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Details of Grant 

EPSRC Reference: EP/R019002/1
Title: SynBio3D: Establishing the engineering fundamentals of three-dimensional synthetic biology
Principal Investigator: Goni-Moreno, Dr A
Other Investigators:
Researcher Co-Investigators:
Project Partners:
Department: Sch of Computer Science
Organisation: Newcastle University
Scheme: First Grant - Revised 2009
Starts: 01 January 2018 Ends: 31 December 2019 Value (£): 101,057
EPSRC Research Topic Classifications:
Synthetic biology
EPSRC Industrial Sector Classifications:
Pharmaceuticals and Biotechnology
Related Grants:
Panel History:
Panel DatePanel NameOutcome
04 Oct 2017 Engineering Prioritisation Panel Meeting 4 October 2017 Announced
Summary on Grant Application Form
Synthetic biology applies rational engineering principles to the design and build of novel biomolecular devices. This allows us to use synthetic genetic 'circuits' to program microbes to behave as living processing units. A fundamental aim is to obtain useful (human-defined) behaviour in living systems. This approach builds on the predictive power of mathematical modelling and the current understanding of molecular biology to engineer organisms that will ultimately be of major value to society. Applications of these programmed microbes include biotechnological processes, from the production of biofuels to pharmaceuticals, bioremediation strategies, agriculture and bio-diagnostics.

However, there is currently one issue which threatens to undermine the success of synthetic biology going forwards: the complete disregard for spatial dimensions. This is in contrast to many other engineering disciplines, where the design of a complex system such an airplane must specify accurate physical locations for its circuit's components. To date, synthetic biology has no spatial resolution apart from the notions of inside and outside the cell. Novel biological genetic circuits are introduced inside cells with no notable attention to their whereabouts.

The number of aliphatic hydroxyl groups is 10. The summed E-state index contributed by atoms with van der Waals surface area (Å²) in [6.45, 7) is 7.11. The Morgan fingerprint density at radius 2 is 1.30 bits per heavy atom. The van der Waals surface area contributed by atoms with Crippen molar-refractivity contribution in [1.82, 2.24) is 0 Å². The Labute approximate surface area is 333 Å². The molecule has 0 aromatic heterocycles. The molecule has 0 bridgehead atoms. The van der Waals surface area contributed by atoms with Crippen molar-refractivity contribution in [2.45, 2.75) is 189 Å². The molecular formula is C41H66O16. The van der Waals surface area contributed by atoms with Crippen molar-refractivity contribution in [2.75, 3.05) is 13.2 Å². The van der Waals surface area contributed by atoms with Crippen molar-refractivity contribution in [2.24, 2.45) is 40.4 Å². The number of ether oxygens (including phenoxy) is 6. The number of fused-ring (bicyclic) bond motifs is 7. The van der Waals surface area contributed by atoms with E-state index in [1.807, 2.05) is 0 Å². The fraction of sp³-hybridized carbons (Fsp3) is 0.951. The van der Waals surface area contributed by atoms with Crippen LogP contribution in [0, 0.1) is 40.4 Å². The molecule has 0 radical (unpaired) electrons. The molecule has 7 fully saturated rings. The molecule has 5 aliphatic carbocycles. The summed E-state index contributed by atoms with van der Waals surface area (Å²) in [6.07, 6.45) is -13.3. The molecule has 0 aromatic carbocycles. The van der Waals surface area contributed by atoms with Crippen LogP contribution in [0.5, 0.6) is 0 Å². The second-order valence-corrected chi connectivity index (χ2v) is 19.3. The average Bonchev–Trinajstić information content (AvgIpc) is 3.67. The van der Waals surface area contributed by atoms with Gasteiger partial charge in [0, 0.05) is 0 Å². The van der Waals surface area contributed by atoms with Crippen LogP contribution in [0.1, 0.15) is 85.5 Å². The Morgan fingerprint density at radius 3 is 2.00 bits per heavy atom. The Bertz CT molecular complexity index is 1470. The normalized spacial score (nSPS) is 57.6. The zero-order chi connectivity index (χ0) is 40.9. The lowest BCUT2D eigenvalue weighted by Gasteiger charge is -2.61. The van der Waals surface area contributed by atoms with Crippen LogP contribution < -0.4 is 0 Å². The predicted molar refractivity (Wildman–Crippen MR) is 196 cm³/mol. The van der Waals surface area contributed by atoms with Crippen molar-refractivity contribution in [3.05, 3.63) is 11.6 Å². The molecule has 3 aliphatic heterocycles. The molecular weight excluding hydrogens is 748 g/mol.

A major problem with this is that a cell is abstracted as a black box, thus viewed in terms of inputs/outputs alone without considering its internal workings. The exclusion of such information causes important problems when the organisms come to be used/tested. It is commonly required to re-engineer and retest the circuit with different genetic parts to fine-tune its function. That "refactoring" process is not only time consuming and costly but also unnecessary in many cases - if spatial dimensions were considered at the design stage. For example, our initial investigations have recently shown that the physical distance between the components of a given genetic circuit can change its functioning considerably. Therefore, the awareness of geometrical effects will assist the design of robust and predictable circuits. Each gene sequence and each protein may need a specific physical address in the spatial frame of a cell for optimal performance, a question that urgently needs further attention to enable synthetic biology to fulfil its potential. In this first grant, we will measure the impact of space in synthetic constructs and use it to establish the fundamentals of a new concept that we refer to as 'three-dimensional synthetic biology'.

SynBio3D will upgrade the synthetic biology lifecycle by adding spatial information, a goal unattained by any other research group to date. The project will address two major barriers to achieve success. Firstly, mathematical models, which are at the heart of genetic circuit development, are overwhelmingly based on time as the only reference. This restricts the way we represent biomolecular interactions to time-based kinetics, which assume an unrealistic zero-dimensional scenario. In response to this first problem we will develop novel computational methods to allow us to simulate genetic circuits using spatial constraints such as distances and molecular crowding. The second problem concerns the direct visualization in vivo of gene locations and single-molecule displacements. We will use super-resolution microscopy to obtain three-dimensional, real-time measurements of bespoke genetic circuits. Together, the resulting information will formally correlate, for the first time, a genetic circuit's dynamics in time with its geometrical features in space. This will allow to formalize spatial engineering fundamentals.

This three-dimensional approach to synthetic biology will lead the way in turning molecular networks into programmable systems; a goal revealed to be elusive with traditional time-based approaches. Furthermore, it will impact research lines in apparently distant fields ranging from biophysics to computer science.

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